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View Diary: Dear bigoted lady I work with: (151 comments)

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  •  on my copy of the book "Friday" (paperback) (1+ / 0-)
    Recommended by:
    blueoasis

    is pale white (and showing cleavage).  I hate it when the cover illustrator doesn't read or know the book at all.  Or did the editor want the art "fixed" so it could sell better?  Who knows.

    •  I suspect we have the same edition. (2+ / 0-)
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      Randomfactor, davewill

      Is this the cover illo?

      The cleavage showing isn't entirely out of character, and the hairstyle is right, and the jumpsuit actually matches the description of something she wears at one point in the book ... but her coloring is so completely wrong.  I don't know if that was the artist's choice or the editor's; either way I suspect it was done to make the cover "more appealing" to a broader range of readers, rather than from not having any clue what the character was supposed to look like.  (Or a third possibility: someone very carefully described the character's clothes and hair, but left off coloring, and the artist just assumed white by default.)

      Le sigh.

      •  You can blame this one on Heinlein himself (0+ / 0-)

        He left skin color out of his descriptions, then sprung it on the reader in the above scene. Trying to trick a possibly bigoted reader into identifying with a brown protagonist? If you didn't read carefully you would miss that detail.

        "Nothing happens unless first a dream. " ~ Carl Sandburg

        by davewill on Thu Mar 21, 2013 at 02:31:52 PM PDT

        [ Parent ]

        •  That scene's pretty early in the book, though (2+ / 0-)
          Recommended by:
          madhaus, davewill

          and our protagonist doesn't describe herself physically at all prior to that, except by implication (such as how men find her sexy).  The only way we even know that she has the short hair illustrated in the picture is from a scene far later in the book, where she expresses her ignorance of hairstyles by saying that she's always styled her hair by cutting it off when it gets long enough to get in her face.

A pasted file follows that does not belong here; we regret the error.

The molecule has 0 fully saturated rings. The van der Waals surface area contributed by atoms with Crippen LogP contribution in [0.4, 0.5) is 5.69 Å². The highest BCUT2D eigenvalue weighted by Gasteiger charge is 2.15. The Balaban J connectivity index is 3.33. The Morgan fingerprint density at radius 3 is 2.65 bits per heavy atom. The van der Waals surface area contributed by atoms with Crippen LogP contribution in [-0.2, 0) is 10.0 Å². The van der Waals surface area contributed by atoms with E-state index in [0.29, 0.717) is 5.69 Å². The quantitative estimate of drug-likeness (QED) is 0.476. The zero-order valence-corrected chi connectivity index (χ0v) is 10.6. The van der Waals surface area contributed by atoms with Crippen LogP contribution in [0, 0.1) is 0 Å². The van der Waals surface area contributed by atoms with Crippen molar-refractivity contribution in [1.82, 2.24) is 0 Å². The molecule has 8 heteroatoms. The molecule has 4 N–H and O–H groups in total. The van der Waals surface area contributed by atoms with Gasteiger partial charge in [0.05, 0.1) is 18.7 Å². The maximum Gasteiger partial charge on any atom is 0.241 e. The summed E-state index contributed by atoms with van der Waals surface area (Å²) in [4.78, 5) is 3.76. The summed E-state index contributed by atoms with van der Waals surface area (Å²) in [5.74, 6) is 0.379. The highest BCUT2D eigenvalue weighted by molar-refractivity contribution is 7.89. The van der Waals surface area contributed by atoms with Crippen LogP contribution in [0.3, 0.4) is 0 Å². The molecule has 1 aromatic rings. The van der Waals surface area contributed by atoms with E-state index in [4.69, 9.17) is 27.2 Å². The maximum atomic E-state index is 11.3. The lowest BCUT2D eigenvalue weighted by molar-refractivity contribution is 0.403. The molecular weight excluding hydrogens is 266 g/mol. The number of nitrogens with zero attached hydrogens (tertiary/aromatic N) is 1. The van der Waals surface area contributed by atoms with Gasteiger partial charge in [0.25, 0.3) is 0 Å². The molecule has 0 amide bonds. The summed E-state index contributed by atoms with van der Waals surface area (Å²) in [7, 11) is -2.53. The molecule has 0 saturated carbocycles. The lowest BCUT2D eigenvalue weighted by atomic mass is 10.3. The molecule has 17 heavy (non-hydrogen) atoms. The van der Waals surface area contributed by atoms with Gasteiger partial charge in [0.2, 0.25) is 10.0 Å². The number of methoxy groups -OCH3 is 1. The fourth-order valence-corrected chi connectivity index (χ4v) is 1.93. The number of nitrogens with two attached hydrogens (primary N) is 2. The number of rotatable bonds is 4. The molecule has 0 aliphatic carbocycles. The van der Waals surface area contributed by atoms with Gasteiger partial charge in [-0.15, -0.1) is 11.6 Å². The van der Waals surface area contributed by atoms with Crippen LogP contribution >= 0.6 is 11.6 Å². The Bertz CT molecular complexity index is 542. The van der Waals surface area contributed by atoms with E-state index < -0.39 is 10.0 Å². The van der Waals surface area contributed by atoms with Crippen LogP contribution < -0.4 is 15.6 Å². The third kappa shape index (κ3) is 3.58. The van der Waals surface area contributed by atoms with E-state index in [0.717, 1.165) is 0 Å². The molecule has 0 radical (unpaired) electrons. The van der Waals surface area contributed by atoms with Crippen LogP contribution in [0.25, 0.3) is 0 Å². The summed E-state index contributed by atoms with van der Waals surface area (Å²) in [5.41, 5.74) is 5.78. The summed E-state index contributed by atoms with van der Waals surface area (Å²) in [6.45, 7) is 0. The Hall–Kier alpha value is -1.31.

I don't think it was a trick, tbh.  Heinlein very seldom described his first-person narrators with anything like hair color, eye color, height and so forth, unless and until it was relevant to the plot -- and sometimes not even other characters they interacted with, either.

          ... of course, he did get quite a lot of "stealth" people of color in his books that way.  The first hint we get that Manuel O'Kelly Davis's family (in The Moon Is A Harsh Mistress) isn't entirely white is when Earthside bigots react negatively to "the range of color" in his family photo.  The only color description we get of any member of his family before that is a mention that one of the women is blonde; we're already identifying with the Davis family long before we hear that detail.

          So maybe it was on purpose, now that I think about it.

          (On the other hand ... just how carelessly would you have to read to miss that?  Because Friday's skin color actually is a relevant point there.  Unlike, say, the notoriously and widely missed color detail about Rue in The Hunger Games.)

          •  That mention above is the only one I can remember (1+ / 0-)
            Recommended by:
            Batya the Toon

            and it isn't really ALL that integral to the plot. The fact that she's genetically enhanced, and is outraged enough about the bigoted treatment of her adopted daughter is the real driving force.

            Anyway, I suspect that illustrators and marketing people don't really read the books...Although I would have thought the Heinlein would have had to approve the cover art.

            "Nothing happens unless first a dream. " ~ Carl Sandburg

            by davewill on Fri Mar 22, 2013 at 09:34:48 AM PDT

            [ Parent ]

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